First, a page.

The nation’s shopping owners are investing heavily to transform their properties.

Looking to create destinations that captivate shoppers beyond mere retail purchases, mall owners have spent more than $8 billion in renovations during the past three years, according to a new report by JLL. The study, “A New Mall Rises,” explores 90 super regional and regional malls tracked by the firm that are currently undergoing or have gone through a significant renovation during that time period.

“Many of the 90 properties we looked at are elevating their role beyond purely shopping and becoming destinations for dining out and entertainment, community activities and even lodging and residential.” said John Lambert, director of retail development for JLL.

The capital improvement upgrades in malls reviewed by JLL fell into five main categories:

1. Food/entertainment: Forty-one percent of malls added food and beverage options, and of those 55% also added entertainment offerings.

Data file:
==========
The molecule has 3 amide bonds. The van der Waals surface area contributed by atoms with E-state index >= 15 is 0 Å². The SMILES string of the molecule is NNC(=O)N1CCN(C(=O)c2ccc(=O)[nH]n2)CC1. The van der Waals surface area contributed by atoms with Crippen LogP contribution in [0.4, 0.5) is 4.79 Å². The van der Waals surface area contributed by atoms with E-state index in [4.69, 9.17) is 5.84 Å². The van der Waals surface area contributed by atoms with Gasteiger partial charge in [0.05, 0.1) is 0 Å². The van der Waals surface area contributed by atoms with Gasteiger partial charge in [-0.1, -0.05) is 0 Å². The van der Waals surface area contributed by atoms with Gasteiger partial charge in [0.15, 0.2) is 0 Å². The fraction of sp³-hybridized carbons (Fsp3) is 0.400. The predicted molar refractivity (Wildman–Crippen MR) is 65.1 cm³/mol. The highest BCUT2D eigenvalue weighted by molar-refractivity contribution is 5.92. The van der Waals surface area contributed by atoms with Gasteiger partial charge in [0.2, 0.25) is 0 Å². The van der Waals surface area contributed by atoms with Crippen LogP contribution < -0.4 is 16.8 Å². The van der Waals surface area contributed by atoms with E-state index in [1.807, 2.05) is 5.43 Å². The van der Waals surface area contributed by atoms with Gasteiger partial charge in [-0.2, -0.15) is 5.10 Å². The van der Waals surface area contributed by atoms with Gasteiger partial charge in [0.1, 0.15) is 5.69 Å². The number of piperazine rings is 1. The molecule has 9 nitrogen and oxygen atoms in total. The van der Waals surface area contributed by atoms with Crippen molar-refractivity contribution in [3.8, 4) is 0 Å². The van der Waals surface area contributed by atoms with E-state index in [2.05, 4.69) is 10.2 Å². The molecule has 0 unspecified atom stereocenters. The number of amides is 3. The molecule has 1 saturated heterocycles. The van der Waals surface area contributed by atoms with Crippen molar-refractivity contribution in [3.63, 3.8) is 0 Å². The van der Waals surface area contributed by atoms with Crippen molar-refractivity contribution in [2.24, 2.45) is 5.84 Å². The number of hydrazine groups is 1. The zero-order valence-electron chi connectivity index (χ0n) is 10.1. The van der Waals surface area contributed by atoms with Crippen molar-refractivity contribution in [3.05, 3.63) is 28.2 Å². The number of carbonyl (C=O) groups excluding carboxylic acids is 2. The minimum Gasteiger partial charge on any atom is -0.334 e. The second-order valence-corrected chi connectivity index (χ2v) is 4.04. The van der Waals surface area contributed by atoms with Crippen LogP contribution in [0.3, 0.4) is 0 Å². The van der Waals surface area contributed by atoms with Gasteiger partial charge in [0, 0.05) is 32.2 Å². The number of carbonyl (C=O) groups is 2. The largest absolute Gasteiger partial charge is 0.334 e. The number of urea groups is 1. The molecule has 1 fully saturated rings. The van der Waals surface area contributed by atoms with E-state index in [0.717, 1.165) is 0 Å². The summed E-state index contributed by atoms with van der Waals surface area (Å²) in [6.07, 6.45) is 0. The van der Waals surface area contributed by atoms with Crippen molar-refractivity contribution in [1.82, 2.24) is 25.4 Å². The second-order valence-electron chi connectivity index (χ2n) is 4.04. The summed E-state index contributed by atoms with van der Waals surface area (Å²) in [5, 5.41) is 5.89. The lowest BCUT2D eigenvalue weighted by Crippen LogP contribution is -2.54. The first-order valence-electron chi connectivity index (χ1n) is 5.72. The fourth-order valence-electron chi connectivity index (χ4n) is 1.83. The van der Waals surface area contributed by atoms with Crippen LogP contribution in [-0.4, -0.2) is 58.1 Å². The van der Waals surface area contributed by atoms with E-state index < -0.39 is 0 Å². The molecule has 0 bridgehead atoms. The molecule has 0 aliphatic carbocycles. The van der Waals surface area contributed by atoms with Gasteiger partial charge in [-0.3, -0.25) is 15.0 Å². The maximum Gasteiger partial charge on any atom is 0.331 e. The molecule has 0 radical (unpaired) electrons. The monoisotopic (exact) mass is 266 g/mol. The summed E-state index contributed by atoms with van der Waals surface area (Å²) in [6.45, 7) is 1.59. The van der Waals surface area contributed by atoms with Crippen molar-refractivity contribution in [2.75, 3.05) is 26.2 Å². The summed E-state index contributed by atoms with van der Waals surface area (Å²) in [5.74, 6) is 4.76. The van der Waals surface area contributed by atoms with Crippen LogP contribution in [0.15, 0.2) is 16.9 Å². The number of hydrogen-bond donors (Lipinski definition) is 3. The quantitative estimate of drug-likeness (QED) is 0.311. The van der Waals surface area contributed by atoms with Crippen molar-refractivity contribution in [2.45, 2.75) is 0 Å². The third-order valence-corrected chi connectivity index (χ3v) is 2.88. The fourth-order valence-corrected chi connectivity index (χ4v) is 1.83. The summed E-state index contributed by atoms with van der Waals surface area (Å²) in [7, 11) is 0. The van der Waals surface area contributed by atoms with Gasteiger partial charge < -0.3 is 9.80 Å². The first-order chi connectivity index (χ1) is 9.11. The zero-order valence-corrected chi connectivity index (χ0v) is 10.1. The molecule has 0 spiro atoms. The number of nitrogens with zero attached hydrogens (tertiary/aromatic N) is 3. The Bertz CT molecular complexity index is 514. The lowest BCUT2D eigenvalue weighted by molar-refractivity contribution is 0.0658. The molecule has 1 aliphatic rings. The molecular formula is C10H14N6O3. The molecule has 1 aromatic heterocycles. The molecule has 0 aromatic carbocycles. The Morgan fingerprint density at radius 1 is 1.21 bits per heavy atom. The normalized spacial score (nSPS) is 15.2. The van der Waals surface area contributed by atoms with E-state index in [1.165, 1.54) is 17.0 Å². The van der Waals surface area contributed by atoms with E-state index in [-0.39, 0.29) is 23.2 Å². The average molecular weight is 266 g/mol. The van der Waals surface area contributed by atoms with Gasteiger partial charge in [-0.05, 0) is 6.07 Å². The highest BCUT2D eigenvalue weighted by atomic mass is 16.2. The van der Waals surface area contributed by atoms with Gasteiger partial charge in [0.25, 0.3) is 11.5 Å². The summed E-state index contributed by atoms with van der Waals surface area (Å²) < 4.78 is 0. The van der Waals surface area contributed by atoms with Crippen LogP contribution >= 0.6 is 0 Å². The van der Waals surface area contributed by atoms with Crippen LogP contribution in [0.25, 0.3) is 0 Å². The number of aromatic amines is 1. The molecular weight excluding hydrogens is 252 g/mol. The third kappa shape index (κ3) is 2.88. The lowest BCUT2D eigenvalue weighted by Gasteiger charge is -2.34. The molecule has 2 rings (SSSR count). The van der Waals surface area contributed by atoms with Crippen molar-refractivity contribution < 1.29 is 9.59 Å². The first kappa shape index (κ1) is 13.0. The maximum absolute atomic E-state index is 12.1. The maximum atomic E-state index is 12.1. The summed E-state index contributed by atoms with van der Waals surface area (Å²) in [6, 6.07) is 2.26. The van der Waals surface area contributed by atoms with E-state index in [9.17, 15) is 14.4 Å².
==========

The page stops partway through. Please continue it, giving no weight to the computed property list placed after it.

2. Non-retail. Forty-three percent of malls are adding non-retail uses, including multifamily, office, hotels, call centers, schools, distribution centers and/or medical facilities.
3. Community. Twenty percent of malls are dedicating space to the community, including open green spaces and kid-friendly play areas.
4. Makeovers. Ninety-four percent of malls are getting a makeover through common area improvements, rebranding and/or making tenant upgrades.
5. De-malling. Twenty-two percent of malls are actually de-malling the space or demolishing it for the highest and best use in the community.

These top five ways to redevelop a mall have their pros and cons, but they all need to prove one thing in common – a return on investment or at the very least, a cap on the opportunity loss, JLL said.

“As a general rule of thumb, mall owners who place an impactful amount of capital into a renovation hope to see an 8%-10% increase in sales,” said added Larry Jensen, director of business development for JLL’s National Retail Property Management practice. “But, minor renovations that simply attempt to keep properties current and afloat aren’t likely to drive a noticeable change in the bottom line.”

Before an owner begins a renovation, they need to consider the value of the property and the cost of the redevelopment, as well as their anticipated return, Jensen advised.

“But, they also need to consider the alternative,” he said. “What’s the cost of not renovating as shoppers become bored and move on to other venues?”